I am a pretty opinionated adult. Although, I am also very polite, and try not to insult other people’s opinions even if they
are totally wrong differ from my own.
But I have an excuse for my many (though adorable) opinions.
I was born that way.
From the time I was in my crib wondering why my great aunt wasn’t more careful with her mascara, I just KNEW what worked and what fell short.
What I liked and what I didn’t.
Television helped. My parents got their first TV right when I was born. We (the Sylvania and I) were equally important to the family. Although being the third girl in a row, I will grudgingly admit that the television might have been saved just a little ahead of me had we ever had the need for an emergency evacuation.
Television is an amazing tool for creating and steering your values.
I knew by the age of six that:
– Colgate was better than Crest.
– Maxwell House was better than Chase & Sanborn.
– Lucky Strikes were better than Winstons.
– Tide was better than All.
– And Alka-Seltzer was better than eating right.
Being able to form these assisted judgments is the first step in being able to make important evaluations on your own.
Although I didn’t need a whole lot of help.
I just knew: (in order of appearance)
– Johnny Weissmuller was the real Tarzan. All others were fake.
– If your anklets were lacy you were rich.
– Trying to build anything with Lincoln Logs was just asking for disappointment.
– An episode of Spin and Marty was way better than a Mickey Mouse cartoon. Except it would have been even with girls.
– Shirley Temple was a much better dancer than singer, but nobody seemed to mind. Which meant that just one talent was enough to get you through life. (If you were pretty.)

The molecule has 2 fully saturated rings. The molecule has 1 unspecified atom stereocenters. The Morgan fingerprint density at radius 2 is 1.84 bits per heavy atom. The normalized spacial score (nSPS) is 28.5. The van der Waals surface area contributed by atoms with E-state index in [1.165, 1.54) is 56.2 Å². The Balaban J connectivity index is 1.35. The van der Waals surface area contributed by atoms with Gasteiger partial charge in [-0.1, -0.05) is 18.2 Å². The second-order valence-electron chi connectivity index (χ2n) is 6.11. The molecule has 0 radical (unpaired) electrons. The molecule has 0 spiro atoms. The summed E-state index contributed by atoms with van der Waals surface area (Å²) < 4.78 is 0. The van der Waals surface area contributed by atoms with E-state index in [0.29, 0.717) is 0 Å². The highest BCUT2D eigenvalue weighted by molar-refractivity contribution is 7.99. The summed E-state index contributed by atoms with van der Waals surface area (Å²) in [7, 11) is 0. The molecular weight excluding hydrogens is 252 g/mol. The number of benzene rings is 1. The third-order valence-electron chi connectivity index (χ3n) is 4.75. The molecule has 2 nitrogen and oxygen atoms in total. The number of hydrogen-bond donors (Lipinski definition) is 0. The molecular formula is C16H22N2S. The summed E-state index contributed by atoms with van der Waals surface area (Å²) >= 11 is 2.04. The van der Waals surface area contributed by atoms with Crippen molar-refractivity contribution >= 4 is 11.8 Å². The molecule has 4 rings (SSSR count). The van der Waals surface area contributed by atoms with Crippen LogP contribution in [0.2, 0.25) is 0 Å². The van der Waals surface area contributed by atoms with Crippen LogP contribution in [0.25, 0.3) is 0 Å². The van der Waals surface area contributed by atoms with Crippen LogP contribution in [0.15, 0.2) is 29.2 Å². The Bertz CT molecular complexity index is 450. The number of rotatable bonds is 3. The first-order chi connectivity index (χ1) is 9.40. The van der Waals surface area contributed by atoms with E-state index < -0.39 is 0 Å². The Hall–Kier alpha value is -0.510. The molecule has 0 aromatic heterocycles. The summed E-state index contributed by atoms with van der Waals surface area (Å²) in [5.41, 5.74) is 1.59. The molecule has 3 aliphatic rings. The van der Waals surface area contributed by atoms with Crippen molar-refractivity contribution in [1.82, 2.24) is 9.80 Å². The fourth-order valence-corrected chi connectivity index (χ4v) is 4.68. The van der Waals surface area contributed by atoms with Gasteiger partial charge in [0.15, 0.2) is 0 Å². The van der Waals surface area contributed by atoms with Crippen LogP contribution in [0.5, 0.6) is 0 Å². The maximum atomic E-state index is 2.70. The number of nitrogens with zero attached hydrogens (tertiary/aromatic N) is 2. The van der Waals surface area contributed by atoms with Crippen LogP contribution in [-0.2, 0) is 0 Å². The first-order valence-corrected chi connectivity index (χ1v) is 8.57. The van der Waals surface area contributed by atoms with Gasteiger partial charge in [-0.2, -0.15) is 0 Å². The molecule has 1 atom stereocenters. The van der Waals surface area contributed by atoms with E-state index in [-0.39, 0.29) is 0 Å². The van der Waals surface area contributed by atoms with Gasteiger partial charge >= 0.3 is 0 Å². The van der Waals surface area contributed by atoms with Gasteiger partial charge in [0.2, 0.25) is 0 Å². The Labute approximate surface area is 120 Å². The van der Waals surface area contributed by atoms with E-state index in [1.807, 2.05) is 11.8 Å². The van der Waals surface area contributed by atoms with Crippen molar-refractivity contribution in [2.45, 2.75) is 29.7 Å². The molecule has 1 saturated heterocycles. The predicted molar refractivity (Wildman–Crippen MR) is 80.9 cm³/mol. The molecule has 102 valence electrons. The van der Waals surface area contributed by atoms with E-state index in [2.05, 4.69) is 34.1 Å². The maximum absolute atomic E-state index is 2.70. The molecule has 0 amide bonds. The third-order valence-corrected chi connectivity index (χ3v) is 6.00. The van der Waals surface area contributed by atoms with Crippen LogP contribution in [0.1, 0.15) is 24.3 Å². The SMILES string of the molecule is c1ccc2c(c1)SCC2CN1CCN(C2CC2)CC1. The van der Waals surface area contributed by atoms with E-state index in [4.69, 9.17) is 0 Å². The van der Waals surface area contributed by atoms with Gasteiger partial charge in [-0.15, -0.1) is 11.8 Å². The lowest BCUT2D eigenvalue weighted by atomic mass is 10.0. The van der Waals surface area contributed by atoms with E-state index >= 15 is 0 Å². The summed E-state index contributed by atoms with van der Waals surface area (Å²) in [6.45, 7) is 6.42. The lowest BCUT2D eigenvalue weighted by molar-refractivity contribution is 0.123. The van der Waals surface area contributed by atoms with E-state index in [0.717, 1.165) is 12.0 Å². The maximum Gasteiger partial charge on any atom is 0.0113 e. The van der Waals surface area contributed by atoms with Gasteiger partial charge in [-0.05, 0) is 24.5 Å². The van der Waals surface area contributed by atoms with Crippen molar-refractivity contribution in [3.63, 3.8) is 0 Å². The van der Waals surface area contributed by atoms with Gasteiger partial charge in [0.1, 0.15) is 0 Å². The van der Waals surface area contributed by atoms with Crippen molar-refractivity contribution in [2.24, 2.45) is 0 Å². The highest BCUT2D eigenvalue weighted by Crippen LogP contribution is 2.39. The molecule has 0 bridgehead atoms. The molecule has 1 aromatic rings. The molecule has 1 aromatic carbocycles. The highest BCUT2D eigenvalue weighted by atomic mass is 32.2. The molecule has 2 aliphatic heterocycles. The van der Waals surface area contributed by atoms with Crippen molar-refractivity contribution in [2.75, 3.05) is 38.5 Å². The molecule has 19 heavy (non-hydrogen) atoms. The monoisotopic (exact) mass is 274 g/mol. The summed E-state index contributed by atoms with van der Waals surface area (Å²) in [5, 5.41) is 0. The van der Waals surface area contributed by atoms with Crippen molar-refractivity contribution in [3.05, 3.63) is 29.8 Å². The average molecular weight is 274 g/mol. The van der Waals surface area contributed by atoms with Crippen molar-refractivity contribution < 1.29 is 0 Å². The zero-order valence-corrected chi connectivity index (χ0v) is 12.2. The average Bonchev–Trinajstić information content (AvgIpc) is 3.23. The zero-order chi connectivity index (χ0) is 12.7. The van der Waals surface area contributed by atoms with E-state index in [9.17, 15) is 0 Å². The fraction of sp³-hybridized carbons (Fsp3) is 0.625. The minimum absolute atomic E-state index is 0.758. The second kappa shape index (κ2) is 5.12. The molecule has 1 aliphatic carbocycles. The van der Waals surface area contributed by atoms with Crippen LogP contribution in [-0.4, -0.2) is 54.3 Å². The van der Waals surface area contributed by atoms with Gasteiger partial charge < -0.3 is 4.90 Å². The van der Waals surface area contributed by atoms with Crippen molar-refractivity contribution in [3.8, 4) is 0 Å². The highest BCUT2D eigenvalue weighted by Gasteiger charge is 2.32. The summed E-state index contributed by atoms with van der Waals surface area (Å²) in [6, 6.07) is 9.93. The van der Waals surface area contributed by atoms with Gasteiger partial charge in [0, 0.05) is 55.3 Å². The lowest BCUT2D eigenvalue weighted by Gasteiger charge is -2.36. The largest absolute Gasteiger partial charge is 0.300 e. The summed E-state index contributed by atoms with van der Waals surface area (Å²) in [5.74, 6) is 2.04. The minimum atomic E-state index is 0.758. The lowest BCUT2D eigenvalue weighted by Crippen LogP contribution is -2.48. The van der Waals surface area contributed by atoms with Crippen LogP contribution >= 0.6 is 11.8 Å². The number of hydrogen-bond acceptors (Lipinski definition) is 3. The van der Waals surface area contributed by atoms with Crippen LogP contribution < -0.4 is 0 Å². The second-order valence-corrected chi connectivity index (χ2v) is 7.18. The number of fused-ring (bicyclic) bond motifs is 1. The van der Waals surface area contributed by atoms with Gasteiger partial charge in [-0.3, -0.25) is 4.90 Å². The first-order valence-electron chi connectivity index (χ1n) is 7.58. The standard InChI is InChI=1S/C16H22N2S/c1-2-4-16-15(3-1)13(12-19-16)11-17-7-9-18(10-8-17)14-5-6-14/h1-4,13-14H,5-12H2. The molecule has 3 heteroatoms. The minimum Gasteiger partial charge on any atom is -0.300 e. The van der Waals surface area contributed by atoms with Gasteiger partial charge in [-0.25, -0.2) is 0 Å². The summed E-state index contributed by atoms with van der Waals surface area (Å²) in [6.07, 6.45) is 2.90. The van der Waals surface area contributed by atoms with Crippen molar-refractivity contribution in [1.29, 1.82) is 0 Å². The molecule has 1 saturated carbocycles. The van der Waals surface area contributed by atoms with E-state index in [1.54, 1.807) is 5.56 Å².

– Hot dogs tasted better than hamburgers; chicken tasted better than pork chops. But nothing tasted better than spaghetti and meatballs.
– Christmas was better than your birthday, even though you got all the presents on your birthday. Which meant that everyone getting a little something was a good idea.
– Scraping your knee really hurt, but falling on your ass wasn’t really bad, so when roller-skating, always try to fall backwards.
– Eyeglasses were so cool, it was worth purposely flunking your eye exam, even if it never really worked. (Until that is, I actually needed glasses. Then they were dumb. Contact lenses were very cool.)
– Plaid was for boys.
– Parades were boring, but you didn’t want to miss one either.
– Bobby Rydell was cuter than Frankie Avalon. Fabian was cuter than Paul Anka.
– Donuts were better than cake.
– Patent leather shoes were wonderful, even if they were so stiff they gave you blisters on the back of your ankles.
– Speaking of shoes, doll shoes were a complete waste of money, since no doll would wear them for more than six minutes before one shoe went missing. (Glue did not help.)
– And speaking of money, dimes were the prettiest money. But whoever thought they should be smaller than nickels and pennies was not thinking very clearly.
And finally – and most important:
– My father was the best looking man in the whole world. And he was funny and smart. And my mother was the most gorgeous and stylish person that ever existed. And she was funny and smart. They were better than movie stars. And I wanted to be just like them.